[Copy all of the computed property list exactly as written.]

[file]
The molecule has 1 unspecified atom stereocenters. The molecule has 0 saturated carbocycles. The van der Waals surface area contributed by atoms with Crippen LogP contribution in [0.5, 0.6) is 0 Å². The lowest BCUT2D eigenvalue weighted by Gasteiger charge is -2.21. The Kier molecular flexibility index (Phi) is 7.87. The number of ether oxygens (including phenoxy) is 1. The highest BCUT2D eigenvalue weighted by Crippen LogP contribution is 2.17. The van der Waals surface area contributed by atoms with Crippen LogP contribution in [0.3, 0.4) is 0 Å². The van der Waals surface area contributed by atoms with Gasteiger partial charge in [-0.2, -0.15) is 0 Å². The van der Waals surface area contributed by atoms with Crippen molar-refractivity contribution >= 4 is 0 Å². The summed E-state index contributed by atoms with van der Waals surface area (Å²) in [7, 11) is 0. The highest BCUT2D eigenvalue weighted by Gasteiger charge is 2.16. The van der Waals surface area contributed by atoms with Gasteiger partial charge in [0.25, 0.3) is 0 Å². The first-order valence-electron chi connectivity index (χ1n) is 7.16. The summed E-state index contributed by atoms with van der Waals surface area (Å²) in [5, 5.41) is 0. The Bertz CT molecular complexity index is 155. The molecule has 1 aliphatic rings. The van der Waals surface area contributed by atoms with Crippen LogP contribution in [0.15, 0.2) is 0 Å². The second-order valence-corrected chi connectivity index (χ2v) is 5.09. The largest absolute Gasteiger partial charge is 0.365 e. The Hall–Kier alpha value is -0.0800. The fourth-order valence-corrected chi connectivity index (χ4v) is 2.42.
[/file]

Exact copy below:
The molecule has 1 unspecified atom stereocenters. The molecule has 0 saturated carbocycles. The van der Waals surface area contributed by atoms with Crippen LogP contribution in [0.5, 0.6) is 0 Å². The lowest BCUT2D eigenvalue weighted by Gasteiger charge is -2.21. The Kier molecular flexibility index (Phi) is 7.87. The number of ether oxygens (including phenoxy) is 1. The highest BCUT2D eigenvalue weighted by Crippen LogP contribution is 2.17. The van der Waals surface area contributed by atoms with Crippen LogP contribution in [0.3, 0.4) is 0 Å². The van der Waals surface area contributed by atoms with Gasteiger partial charge in [-0.2, -0.15) is 0 Å². The van der Waals surface area contributed by atoms with Crippen molar-refractivity contribution >= 4 is 0 Å². The summed E-state index contributed by atoms with van der Waals surface area (Å²) in [7, 11) is 0. The highest BCUT2D eigenvalue weighted by Gasteiger charge is 2.16. The van der Waals surface area contributed by atoms with Gasteiger partial charge in [0.25, 0.3) is 0 Å². The first-order valence-electron chi connectivity index (χ1n) is 7.16. The summed E-state index contributed by atoms with van der Waals surface area (Å²) in [5, 5.41) is 0. The Bertz CT molecular complexity index is 155. The molecule has 1 aliphatic rings. The van der Waals surface area contributed by atoms with Crippen LogP contribution in [0.15, 0.2) is 0 Å². The second-order valence-corrected chi connectivity index (χ2v) is 5.09. The largest absolute Gasteiger partial charge is 0.365 e. The Hall–Kier alpha value is -0.0800. The fourth-order valence-corrected chi connectivity index (χ4v) is 2.42.